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Browsing named entities in a specific section of Adam Badeau, Military history of Ulysses S. Grant from April 1861 to April 1865. Volume 2. Search the whole document.

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Danville (Virginia, United States) (search for this): chapter 5
t to prevent reinforcements being sent to Wilmington, when Weitzel's expedition should start. It was at this time reported that Lee's cavalry had been sent to Georgia, to aid in the resistance against Sherman, and on the 30th of November, Grant said to Meade: Try to ascertain how much force Hampton has taken from here with him. He has gone himself, beyond doubt. Then with his usual policy, he continued: If the enemy has reduced his cavalry much, we must endeavor to make a raid upon the Danville road. Bragg has taken most of the troops from Wilmington to Georgia, which will aid an expedition I have ordered to cut the Weldon road south of the Roanoke. At the same time, as Hampton had been sent to Georgia, and Lee's infantry would be occupied in watching Meade's movement southward, Grant reverted to his constant idea of destroying the connection between Richmond and the Shenandoah Valley. On the 4th of December, he telegraphed to Sheridan: Do you think it possible now to send caval
Cherokee, Ala. (Alabama, United States) (search for this): chapter 5
y White roads are carried. In case of a rebel disaster, these two roads would become of immense importance, for they would constitute Hood's only possible line of retreat; and even they soon unite, the Granny White entering the Franklin road, south of the Brentwood Hills. Hood drew abundance of food and forage from the country, but all of his ordnance came by the Decatur railroad, which was open from the rebel rear to Pulaski; at the latter point there was an interval unrepaired, but from Cherokee the road was unbroken, to the interior of Mississippi and Alabama. On the 14th of December, Forrest was still in the neighborhood of Murfreesboroa, with two divisions of cavalry, and two brigades of infantry. The remainder of Hood's command lay in front of Nashville, the right wing under Cheatham, the left under Stewart, while S. D. Lee had the centre, across the Franklin road; the flanks extended to the river on either side, and a little west of the centre a salient projected to a poin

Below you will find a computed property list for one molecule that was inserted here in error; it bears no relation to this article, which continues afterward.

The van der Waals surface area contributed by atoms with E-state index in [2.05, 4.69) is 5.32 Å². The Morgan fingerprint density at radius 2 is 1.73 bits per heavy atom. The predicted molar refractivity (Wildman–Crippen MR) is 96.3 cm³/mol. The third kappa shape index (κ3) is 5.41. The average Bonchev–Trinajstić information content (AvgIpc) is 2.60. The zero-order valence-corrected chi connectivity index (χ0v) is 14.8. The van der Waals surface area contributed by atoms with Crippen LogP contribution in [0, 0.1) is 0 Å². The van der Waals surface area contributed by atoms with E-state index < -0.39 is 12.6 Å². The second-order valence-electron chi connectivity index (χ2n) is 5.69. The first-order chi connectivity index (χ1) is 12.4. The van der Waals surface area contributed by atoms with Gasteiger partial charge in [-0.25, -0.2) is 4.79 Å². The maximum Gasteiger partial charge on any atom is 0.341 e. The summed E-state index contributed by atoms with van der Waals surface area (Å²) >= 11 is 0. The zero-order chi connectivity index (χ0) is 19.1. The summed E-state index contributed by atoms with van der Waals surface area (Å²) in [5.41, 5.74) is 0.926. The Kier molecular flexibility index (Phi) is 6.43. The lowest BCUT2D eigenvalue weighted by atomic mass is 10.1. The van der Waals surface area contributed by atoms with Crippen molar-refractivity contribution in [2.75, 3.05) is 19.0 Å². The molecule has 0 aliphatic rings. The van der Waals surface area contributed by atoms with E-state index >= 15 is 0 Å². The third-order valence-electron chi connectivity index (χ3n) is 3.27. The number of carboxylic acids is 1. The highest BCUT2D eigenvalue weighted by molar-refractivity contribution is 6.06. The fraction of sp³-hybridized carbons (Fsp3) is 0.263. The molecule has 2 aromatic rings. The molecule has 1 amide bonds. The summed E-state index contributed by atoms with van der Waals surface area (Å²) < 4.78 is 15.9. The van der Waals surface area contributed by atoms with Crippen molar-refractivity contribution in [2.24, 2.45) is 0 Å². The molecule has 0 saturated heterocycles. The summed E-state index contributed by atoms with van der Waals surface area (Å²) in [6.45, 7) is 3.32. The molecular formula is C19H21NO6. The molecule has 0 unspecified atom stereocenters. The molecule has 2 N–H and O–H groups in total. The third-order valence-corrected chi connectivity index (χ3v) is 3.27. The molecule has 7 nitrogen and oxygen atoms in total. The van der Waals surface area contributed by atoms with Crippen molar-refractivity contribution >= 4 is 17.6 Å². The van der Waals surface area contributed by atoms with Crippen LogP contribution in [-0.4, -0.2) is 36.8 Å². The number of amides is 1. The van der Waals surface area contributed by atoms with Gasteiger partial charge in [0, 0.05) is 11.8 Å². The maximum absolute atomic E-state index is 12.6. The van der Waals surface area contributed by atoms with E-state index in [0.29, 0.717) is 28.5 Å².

Mississippi (Mississippi, United States) (search for this): chapter 5
he re-crossed the same river thirty-six days later, half of his force had been absolutely destroyed; and the remainder, defeated, disorganized, shattered beyond recovery, was flying in dismay before its conquerors. Thomas had captured, in the same period, thirteen thousand one hundred and eighty-nine prisoners, and seventy-two pieces of serviceable artillery; two thousand deserters had also given themselves up, and taken the oath of allegiance to the government; and when Hood reached Northern Mississippi, a large proportion of his troops were furloughed, and went to their homes. In January he was superseded by General Richard Taylor, and what was left of the rebel army of Tennessee was shortly afterwards transferred to the Atlantic coast, to oppose the advance of Sherman. In all the region between the Mississippi river and Virginia, there was then no formidable organized force to oppose the national armies. Thomas's entire loss, during the campaign, did not exceed ten thousand men,
Fort McAllister (Georgia, United States) (search for this): chapter 5